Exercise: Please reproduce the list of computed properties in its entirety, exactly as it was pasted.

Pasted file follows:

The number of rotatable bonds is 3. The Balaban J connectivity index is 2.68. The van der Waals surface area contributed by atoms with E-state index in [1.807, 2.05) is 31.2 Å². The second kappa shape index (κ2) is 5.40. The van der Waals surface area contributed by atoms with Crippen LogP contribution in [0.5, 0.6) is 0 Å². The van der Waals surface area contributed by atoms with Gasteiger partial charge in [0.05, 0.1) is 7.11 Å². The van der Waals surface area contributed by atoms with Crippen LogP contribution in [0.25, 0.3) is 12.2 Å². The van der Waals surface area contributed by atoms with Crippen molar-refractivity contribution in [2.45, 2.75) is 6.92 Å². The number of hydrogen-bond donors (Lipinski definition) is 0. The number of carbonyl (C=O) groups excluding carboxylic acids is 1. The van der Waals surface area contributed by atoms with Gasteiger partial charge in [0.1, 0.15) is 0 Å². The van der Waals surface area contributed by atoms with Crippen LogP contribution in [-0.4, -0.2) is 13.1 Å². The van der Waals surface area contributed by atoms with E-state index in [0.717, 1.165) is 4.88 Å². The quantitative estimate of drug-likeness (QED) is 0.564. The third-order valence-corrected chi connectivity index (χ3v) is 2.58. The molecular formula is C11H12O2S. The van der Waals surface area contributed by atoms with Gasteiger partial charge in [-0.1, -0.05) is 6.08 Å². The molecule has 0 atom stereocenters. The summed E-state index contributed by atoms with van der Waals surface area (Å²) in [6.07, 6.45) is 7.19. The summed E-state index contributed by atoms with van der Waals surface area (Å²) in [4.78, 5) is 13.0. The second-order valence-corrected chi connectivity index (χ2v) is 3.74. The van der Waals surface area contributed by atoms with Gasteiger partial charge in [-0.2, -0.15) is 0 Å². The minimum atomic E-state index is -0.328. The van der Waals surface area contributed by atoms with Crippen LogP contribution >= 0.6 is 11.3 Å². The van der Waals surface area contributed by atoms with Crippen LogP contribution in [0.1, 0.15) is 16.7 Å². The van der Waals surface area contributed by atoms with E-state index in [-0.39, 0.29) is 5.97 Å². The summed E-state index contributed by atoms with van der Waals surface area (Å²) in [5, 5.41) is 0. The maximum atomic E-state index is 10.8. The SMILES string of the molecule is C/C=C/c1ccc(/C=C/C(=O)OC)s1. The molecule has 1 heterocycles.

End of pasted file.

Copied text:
The number of rotatable bonds is 3. The Balaban J connectivity index is 2.68. The van der Waals surface area contributed by atoms with E-state index in [1.807, 2.05) is 31.2 Å². The second kappa shape index (κ2) is 5.40. The van der Waals surface area contributed by atoms with Crippen LogP contribution in [0.5, 0.6) is 0 Å². The van der Waals surface area contributed by atoms with Gasteiger partial charge in [0.05, 0.1) is 7.11 Å². The van der Waals surface area contributed by atoms with Crippen LogP contribution in [0.25, 0.3) is 12.2 Å². The van der Waals surface area contributed by atoms with Crippen molar-refractivity contribution in [2.45, 2.75) is 6.92 Å². The number of hydrogen-bond donors (Lipinski definition) is 0. The number of carbonyl (C=O) groups excluding carboxylic acids is 1. The van der Waals surface area contributed by atoms with Gasteiger partial charge in [0.1, 0.15) is 0 Å². The van der Waals surface area contributed by atoms with Crippen LogP contribution in [-0.4, -0.2) is 13.1 Å². The van der Waals surface area contributed by atoms with E-state index in [0.717, 1.165) is 4.88 Å². The quantitative estimate of drug-likeness (QED) is 0.564. The third-order valence-corrected chi connectivity index (χ3v) is 2.58. The molecular formula is C11H12O2S. The van der Waals surface area contributed by atoms with Gasteiger partial charge in [-0.1, -0.05) is 6.08 Å². The molecule has 0 atom stereocenters. The summed E-state index contributed by atoms with van der Waals surface area (Å²) in [6.07, 6.45) is 7.19. The summed E-state index contributed by atoms with van der Waals surface area (Å²) in [4.78, 5) is 13.0. The second-order valence-corrected chi connectivity index (χ2v) is 3.74. The van der Waals surface area contributed by atoms with Gasteiger partial charge in [-0.2, -0.15) is 0 Å². The minimum atomic E-state index is -0.328. The van der Waals surface area contributed by atoms with Crippen LogP contribution >= 0.6 is 11.3 Å². The van der Waals surface area contributed by atoms with Crippen LogP contribution in [0.1, 0.15) is 16.7 Å². The van der Waals surface area contributed by atoms with E-state index in [-0.39, 0.29) is 5.97 Å². The summed E-state index contributed by atoms with van der Waals surface area (Å²) in [5, 5.41) is 0. The maximum atomic E-state index is 10.8. The SMILES string of the molecule is C/C=C/c1ccc(/C=C/C(=O)OC)s1. The molecule has 1 heterocycles.